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Proficiency in one or several foreign languages is invaluable in business. Language is the basis of all communication and many companies operate across linguistic borders or internationally. In many sectors, being able to speak a second or third language is a major asset.
Speaking the customers’ own language
In job advertisements, companies almost always ask for good foreign language skills. Even though they usually imply knowledge of French, English and/or German, they sometimes ask for less common languages. Companies want customers to be served in their own language. This ensures smooth communication while enhancing the organisation’s reputation.
Language proficiency: an asset in every sector
Good foreign language proficiency will help you find a job more easily, regardless of the company size or sector. As a customer service assistant, it is important that you don’t panic if and when you get a non-Dutch speaker on the phone. The same applies in the transport sector where knowing French is a must if your end customers are mainly in France or Wallonia. Many English terms are used in marketing jobs, so if you want to work as a marketer, you should be very proficient in English.
Be honest on your CV
You must list your language skills on your CV. It is important to make a distinction between speaking, writing and reading proficiency, by using a table for instance, where you specify your level: native, fluent, good, intermediate or adequate. Know your own worth and be honest about your claims. Don’t pretend to be an expert in the French language if your knowledge is average. You are likely to fail miserably if they test your proficiency during the job interview, which might ruin your chances.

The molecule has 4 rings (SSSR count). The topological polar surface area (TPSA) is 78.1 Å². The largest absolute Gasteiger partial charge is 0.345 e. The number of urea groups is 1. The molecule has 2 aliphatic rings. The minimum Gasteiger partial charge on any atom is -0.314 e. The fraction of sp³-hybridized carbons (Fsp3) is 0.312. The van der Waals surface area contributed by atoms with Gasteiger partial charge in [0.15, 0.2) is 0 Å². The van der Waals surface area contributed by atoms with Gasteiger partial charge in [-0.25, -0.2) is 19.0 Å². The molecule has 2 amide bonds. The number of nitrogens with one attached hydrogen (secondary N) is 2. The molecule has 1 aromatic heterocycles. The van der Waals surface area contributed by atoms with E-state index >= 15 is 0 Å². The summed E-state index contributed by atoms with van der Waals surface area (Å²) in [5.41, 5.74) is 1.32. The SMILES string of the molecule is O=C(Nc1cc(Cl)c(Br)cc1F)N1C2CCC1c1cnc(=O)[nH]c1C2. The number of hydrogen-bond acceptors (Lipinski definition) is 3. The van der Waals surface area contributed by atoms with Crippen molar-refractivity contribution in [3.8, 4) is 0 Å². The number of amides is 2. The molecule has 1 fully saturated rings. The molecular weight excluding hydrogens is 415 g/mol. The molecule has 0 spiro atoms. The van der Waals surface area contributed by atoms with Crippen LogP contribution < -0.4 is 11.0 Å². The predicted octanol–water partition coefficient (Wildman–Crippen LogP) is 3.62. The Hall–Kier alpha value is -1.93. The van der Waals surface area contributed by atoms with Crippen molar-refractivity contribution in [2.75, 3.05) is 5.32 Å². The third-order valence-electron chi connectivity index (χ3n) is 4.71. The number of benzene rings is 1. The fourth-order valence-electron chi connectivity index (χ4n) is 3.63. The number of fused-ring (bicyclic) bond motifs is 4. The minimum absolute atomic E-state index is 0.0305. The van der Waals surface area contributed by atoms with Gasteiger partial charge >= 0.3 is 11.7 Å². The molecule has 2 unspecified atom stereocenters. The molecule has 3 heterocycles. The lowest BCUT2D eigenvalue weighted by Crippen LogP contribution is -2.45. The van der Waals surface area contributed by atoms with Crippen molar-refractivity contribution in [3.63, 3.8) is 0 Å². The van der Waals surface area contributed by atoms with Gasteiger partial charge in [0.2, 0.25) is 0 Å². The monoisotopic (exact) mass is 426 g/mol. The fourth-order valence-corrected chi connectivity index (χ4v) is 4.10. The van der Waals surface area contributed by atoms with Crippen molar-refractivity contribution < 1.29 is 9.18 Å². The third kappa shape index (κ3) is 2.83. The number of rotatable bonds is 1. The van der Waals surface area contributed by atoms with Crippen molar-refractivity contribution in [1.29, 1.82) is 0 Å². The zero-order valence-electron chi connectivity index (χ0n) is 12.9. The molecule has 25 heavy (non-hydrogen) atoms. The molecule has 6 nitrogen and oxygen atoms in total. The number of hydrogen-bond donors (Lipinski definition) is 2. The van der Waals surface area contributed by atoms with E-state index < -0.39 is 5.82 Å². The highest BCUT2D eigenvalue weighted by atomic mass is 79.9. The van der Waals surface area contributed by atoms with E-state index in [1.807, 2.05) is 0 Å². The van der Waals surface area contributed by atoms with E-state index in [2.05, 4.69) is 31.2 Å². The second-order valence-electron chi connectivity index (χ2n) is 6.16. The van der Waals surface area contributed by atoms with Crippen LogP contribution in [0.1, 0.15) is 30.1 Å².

Every little helps
You can score points, even with basic language skills. This certainly applies to less common languages such as Spanish (in the case of a company headquartered in Spain) or Polish (e.g. in a construction company with many Polish workers).
The financial value of a language
This value is calculated based on the ratio between the anticipated profit that the knowledge of a language yields and the cost of learning the language. It should not come as a surprise to know that English is one of the world’s most “profitable” languages, although it is gradually losing ground to other languages such as Chinese. French remains one of the most valuable languages in Europe, along with German and English. The economic importance of a language also depends on the specific context of the market. Dutch, for example, is very valuable in Belgium, while Spanish and Portuguese are key languages in South America.
Globalisation of business
Stressing your proficiency in foreign languages is not just for job applications with international companies. Considering the rise of globalisation, it is, in any case, a smart move to mention on your CV all the languages your master. You will increase your chances of getting a job interview, and, who knows, of landing a great new job!
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